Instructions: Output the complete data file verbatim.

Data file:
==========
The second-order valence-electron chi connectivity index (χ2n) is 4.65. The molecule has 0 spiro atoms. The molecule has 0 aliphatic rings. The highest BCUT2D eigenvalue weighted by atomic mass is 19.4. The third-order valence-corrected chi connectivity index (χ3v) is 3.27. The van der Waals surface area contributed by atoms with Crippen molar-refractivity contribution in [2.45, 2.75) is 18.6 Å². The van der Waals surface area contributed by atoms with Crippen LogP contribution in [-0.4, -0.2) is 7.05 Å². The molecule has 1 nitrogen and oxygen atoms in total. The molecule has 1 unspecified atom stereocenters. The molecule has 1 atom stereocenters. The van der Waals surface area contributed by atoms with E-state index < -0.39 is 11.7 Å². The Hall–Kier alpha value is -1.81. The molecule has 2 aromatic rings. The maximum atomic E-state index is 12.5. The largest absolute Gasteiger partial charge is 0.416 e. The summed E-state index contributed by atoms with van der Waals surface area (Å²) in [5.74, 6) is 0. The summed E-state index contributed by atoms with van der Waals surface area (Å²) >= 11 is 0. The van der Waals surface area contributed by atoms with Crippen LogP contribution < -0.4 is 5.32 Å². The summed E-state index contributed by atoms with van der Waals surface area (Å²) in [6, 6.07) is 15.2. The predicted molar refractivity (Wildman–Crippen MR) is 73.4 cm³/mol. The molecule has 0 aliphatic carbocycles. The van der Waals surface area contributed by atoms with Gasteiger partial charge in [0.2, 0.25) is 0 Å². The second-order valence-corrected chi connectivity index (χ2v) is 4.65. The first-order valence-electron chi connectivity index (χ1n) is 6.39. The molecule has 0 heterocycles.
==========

The second-order valence-electron chi connectivity index (χ2n) is 4.65. The molecule has 0 spiro atoms. The molecule has 0 aliphatic rings. The highest BCUT2D eigenvalue weighted by atomic mass is 19.4. The third-order valence-corrected chi connectivity index (χ3v) is 3.27. The van der Waals surface area contributed by atoms with Crippen molar-refractivity contribution in [2.45, 2.75) is 18.6 Å². The van der Waals surface area contributed by atoms with Crippen LogP contribution in [-0.4, -0.2) is 7.05 Å². The molecule has 1 nitrogen and oxygen atoms in total. The molecule has 1 unspecified atom stereocenters. The molecule has 1 atom stereocenters. The van der Waals surface area contributed by atoms with E-state index < -0.39 is 11.7 Å². The Hall–Kier alpha value is -1.81. The molecule has 2 aromatic rings. The maximum atomic E-state index is 12.5. The largest absolute Gasteiger partial charge is 0.416 e. The summed E-state index contributed by atoms with van der Waals surface area (Å²) in [5.74, 6) is 0. The summed E-state index contributed by atoms with van der Waals surface area (Å²) >= 11 is 0. The van der Waals surface area contributed by atoms with Crippen LogP contribution < -0.4 is 5.32 Å². The summed E-state index contributed by atoms with van der Waals surface area (Å²) in [6, 6.07) is 15.2. The predicted molar refractivity (Wildman–Crippen MR) is 73.4 cm³/mol. The molecule has 0 aliphatic carbocycles. The van der Waals surface area contributed by atoms with Gasteiger partial charge in [0.2, 0.25) is 0 Å². The second-order valence-corrected chi connectivity index (χ2v) is 4.65. The first-order valence-electron chi connectivity index (χ1n) is 6.39. The molecule has 0 heterocycles.